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2G scam: Behura points finger at RBI governor Subbarao

Former telecom secretary Siddhartha Behura accuses RBI Governor D. Subbarao, who was then a finance secretary of not revising spectrum licence fees.

Rohan Venkataramakrishnan | July 28, 2011 | Updated 09:07 IST

RBI Governor D. Subbarao is the latest to join the long list of top government functionaries who have been hauled into the 2G spectrum scam . On Wednesday, incarcerated former telecom secretary Siddhartha Behura accused him - in his capacity as the then finance secretary - of not revising spectrum licence fees. Behura himself was simply following the established policy, his counsel contended.

"If the policy is defended by the people who decided it, how can a civil servant whose job is to implement it be prosecuted?" senior advocate Aman Lekhi, representing Behura, said beginning his arguments against the framing of charges. "Subbarao had decided against revising the entry fee of Rs 1,659 crore for 2G licences and if he is not an accused in this case, (Behura) too should not have been put on trial," the counsel stated.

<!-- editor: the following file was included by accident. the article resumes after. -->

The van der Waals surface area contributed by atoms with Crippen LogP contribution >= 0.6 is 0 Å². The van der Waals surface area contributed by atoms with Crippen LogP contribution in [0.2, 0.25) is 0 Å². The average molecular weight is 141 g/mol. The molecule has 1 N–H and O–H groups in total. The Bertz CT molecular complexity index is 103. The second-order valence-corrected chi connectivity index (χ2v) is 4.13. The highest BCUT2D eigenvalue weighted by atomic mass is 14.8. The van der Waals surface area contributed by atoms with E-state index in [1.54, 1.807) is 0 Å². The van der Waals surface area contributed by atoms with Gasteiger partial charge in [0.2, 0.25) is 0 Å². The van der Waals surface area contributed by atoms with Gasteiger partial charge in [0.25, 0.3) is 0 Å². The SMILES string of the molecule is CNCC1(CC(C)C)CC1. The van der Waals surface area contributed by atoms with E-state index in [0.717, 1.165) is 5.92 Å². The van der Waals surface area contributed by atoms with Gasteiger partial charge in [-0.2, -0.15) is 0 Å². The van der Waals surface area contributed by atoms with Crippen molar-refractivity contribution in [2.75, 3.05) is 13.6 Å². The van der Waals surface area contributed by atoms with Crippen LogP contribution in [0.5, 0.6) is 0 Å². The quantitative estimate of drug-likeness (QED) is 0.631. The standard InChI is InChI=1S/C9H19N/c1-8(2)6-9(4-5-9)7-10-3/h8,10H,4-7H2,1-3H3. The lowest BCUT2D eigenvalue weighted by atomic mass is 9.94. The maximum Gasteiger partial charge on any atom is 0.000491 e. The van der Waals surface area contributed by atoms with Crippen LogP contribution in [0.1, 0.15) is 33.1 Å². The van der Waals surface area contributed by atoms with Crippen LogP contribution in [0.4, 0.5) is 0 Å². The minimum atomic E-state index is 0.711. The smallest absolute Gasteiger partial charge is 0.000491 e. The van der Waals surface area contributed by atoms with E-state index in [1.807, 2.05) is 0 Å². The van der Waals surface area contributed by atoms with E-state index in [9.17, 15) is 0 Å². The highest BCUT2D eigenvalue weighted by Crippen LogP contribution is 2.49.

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As the finance secretary, Subbarao had openly supported the option of not raising entry fee beyond the price set in 2003, according to Lekhi. The CBI has alleged that this was part of the reason why the state exchequer lost Rs 30,000 crore in the spectrum allocation process.

Aman Lekhi added that the issue was brought up in a meeting on December 4, 2007, which was also attended by then finance minister P. Chidambaram as well as other officials. Subbarao then wrote a letter, saying that the matter of entry fee had been settled. This was nearly a month before Behura even joined the telecom ministry on January 1, 2008.

"The people who were involved in formulating the policy and the person who defended the policy have been made witnesses. And I have been made an accused, brought in, denied bail and kept in jail," Lekhi said on behalf of Behura.

He added that once the policy was in place, he simply followed the established procedure and orders of his superiors, as expected of a civil servant. "This is nothing but an arbitrary selection of people as accused and witnesses. The CBI has to do a lot of explanation," Lekhi said.

Courtesy: Mail Today 

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